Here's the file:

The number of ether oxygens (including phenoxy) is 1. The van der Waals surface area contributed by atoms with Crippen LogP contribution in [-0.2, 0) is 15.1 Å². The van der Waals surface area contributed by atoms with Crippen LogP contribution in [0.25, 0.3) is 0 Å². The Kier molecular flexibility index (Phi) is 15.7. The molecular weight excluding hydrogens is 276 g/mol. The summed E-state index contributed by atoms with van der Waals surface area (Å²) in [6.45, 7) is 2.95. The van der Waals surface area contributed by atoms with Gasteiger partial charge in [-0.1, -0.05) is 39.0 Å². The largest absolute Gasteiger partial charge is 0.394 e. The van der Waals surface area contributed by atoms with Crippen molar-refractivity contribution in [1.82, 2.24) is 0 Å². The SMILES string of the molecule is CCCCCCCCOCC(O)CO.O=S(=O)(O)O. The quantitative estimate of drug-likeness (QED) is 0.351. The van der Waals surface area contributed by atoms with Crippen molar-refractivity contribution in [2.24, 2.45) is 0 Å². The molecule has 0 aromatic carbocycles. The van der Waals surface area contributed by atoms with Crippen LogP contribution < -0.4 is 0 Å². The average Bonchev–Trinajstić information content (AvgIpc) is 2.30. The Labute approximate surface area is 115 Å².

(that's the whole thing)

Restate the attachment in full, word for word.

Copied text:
The number of ether oxygens (including phenoxy) is 1. The van der Waals surface area contributed by atoms with Crippen LogP contribution in [-0.2, 0) is 15.1 Å². The van der Waals surface area contributed by atoms with Crippen LogP contribution in [0.25, 0.3) is 0 Å². The Kier molecular flexibility index (Phi) is 15.7. The molecular weight excluding hydrogens is 276 g/mol. The summed E-state index contributed by atoms with van der Waals surface area (Å²) in [6.45, 7) is 2.95. The van der Waals surface area contributed by atoms with Gasteiger partial charge in [-0.1, -0.05) is 39.0 Å². The largest absolute Gasteiger partial charge is 0.394 e. The van der Waals surface area contributed by atoms with Crippen molar-refractivity contribution in [1.82, 2.24) is 0 Å². The SMILES string of the molecule is CCCCCCCCOCC(O)CO.O=S(=O)(O)O. The quantitative estimate of drug-likeness (QED) is 0.351. The van der Waals surface area contributed by atoms with Crippen molar-refractivity contribution in [2.24, 2.45) is 0 Å². The molecule has 0 aromatic carbocycles. The van der Waals surface area contributed by atoms with Crippen LogP contribution < -0.4 is 0 Å². The average Bonchev–Trinajstić information content (AvgIpc) is 2.30. The Labute approximate surface area is 115 Å².